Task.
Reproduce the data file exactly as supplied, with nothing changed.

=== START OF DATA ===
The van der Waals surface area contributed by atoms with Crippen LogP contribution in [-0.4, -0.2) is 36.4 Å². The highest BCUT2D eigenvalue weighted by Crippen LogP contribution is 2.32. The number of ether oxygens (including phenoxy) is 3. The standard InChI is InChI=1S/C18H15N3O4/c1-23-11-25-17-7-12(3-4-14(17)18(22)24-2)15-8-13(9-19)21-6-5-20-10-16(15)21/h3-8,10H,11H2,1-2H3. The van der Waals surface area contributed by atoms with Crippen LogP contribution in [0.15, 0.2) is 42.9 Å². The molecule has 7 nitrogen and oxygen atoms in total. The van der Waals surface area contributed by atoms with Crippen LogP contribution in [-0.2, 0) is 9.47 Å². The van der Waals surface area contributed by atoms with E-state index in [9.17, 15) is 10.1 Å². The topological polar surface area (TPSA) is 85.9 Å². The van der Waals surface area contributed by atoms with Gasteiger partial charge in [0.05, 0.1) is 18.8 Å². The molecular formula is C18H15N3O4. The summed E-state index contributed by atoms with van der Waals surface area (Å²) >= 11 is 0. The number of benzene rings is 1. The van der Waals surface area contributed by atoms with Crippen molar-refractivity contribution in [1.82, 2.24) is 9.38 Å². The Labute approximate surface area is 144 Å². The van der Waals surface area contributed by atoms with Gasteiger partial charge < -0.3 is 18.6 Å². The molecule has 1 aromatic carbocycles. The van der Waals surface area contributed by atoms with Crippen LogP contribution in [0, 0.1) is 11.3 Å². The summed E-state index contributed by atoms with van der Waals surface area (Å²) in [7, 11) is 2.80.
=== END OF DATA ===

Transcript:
The van der Waals surface area contributed by atoms with Crippen LogP contribution in [-0.4, -0.2) is 36.4 Å². The highest BCUT2D eigenvalue weighted by Crippen LogP contribution is 2.32. The number of ether oxygens (including phenoxy) is 3. The standard InChI is InChI=1S/C18H15N3O4/c1-23-11-25-17-7-12(3-4-14(17)18(22)24-2)15-8-13(9-19)21-6-5-20-10-16(15)21/h3-8,10H,11H2,1-2H3. The van der Waals surface area contributed by atoms with Crippen LogP contribution in [0.15, 0.2) is 42.9 Å². The molecule has 7 nitrogen and oxygen atoms in total. The van der Waals surface area contributed by atoms with Crippen LogP contribution in [-0.2, 0) is 9.47 Å². The van der Waals surface area contributed by atoms with E-state index in [9.17, 15) is 10.1 Å². The topological polar surface area (TPSA) is 85.9 Å². The van der Waals surface area contributed by atoms with Gasteiger partial charge in [0.05, 0.1) is 18.8 Å². The molecular formula is C18H15N3O4. The summed E-state index contributed by atoms with van der Waals surface area (Å²) >= 11 is 0. The number of benzene rings is 1. The van der Waals surface area contributed by atoms with Crippen molar-refractivity contribution in [1.82, 2.24) is 9.38 Å². The Labute approximate surface area is 144 Å². The van der Waals surface area contributed by atoms with Gasteiger partial charge < -0.3 is 18.6 Å². The molecule has 1 aromatic carbocycles. The van der Waals surface area contributed by atoms with Crippen LogP contribution in [0, 0.1) is 11.3 Å². The summed E-state index contributed by atoms with van der Waals surface area (Å²) in [7, 11) is 2.80.